BOHONIKI: On an overcast Sunday amid fields and forest, a few men from Poland’s small Muslim community laid to rest a Yemeni migrant who died of cold and fatigue while trying to cross into the European Union from Belarus.
After saying a prayer outside the old wooden mosque of the Polish border village of Bohoniki, the men transported the coffin to a cemetery located on a hill of pine trees.
Mustafa Mohammed Murshid al-Raymi, who died age 37, was buried in the presence of his brother and the Yemeni ambassador to Poland. His grave was located alongside those of other migrants who have died in the border crisis that erupted this summer.
“It’s an expression of our respect for and solidarity with this man who died in horrible conditions. It’s a real tragedy,” said burial attendee Ryszard Mozdabaiev, a Muslim who fled Crimea for Poland eight years ago.
“This is politics that despise people,” he said alongside friends from Crimea and Chechnya who were all well acquainted with the experience of being a migrant.
The tiny local Muslim community — mostly descendents of the Tatars whose presence in Poland’s northeast dates back to the 14th century — have taken it upon themselves to organise proper burials for the migrants who have died in the border crisis.
“I fear there will be more burials soon,” said Maciej Szczesnowicz, the local Muslim leader.
Caught in the middle
His community in Bohoniki has been helping the migrants on the border by collecting clothes and food and raising funds. They have also been lending a hand to troops in the area by cooking them soup every day. Polish media say at least 11 migrants have died since the crisis began.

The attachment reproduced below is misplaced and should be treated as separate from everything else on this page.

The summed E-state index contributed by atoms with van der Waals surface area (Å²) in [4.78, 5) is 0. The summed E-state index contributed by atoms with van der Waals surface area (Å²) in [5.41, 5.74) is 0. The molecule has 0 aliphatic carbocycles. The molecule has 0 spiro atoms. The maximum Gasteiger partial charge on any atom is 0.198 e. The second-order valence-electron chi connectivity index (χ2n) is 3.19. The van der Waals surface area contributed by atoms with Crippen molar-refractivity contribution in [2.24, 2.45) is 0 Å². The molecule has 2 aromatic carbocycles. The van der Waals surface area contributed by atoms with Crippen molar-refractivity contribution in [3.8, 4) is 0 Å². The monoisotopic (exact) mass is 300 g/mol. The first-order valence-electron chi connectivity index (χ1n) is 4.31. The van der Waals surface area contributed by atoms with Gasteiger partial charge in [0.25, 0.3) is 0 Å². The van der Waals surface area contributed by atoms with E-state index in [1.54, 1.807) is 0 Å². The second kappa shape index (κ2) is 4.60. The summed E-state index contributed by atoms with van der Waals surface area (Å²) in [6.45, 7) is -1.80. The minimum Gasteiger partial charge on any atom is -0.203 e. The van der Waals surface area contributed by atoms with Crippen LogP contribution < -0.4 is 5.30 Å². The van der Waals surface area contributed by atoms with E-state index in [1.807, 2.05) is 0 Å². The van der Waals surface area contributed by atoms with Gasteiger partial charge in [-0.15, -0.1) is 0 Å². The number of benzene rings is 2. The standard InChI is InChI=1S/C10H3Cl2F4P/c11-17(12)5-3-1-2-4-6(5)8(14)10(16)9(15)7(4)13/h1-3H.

Last week, Belarus cleared a makeshift border encampment, sending 2,000 migrants to a nearby logistics centre.
But Polish border guards report that migrants continue to try their luck at crossing the border.
The West accuses Belarus of creating the crisis by bringing in would-be migrants — mostly from the Middle East — and taking them to the border with promises of an easy crossing into the European Union.
Belarus has denied the claim, instead criticising the EU for not taking in the migrants.
Caught in the middle, migrants often report being forced to cross the border by Belarusian officials, before then being pushed back into Belarus by Polish authorities.
Yemen’s foreign ministry said Saturday it was working on bringing back its citizens from the border, including eight on the Belarusian side and nine in Poland.
Published in Dawn, November 22nd, 2021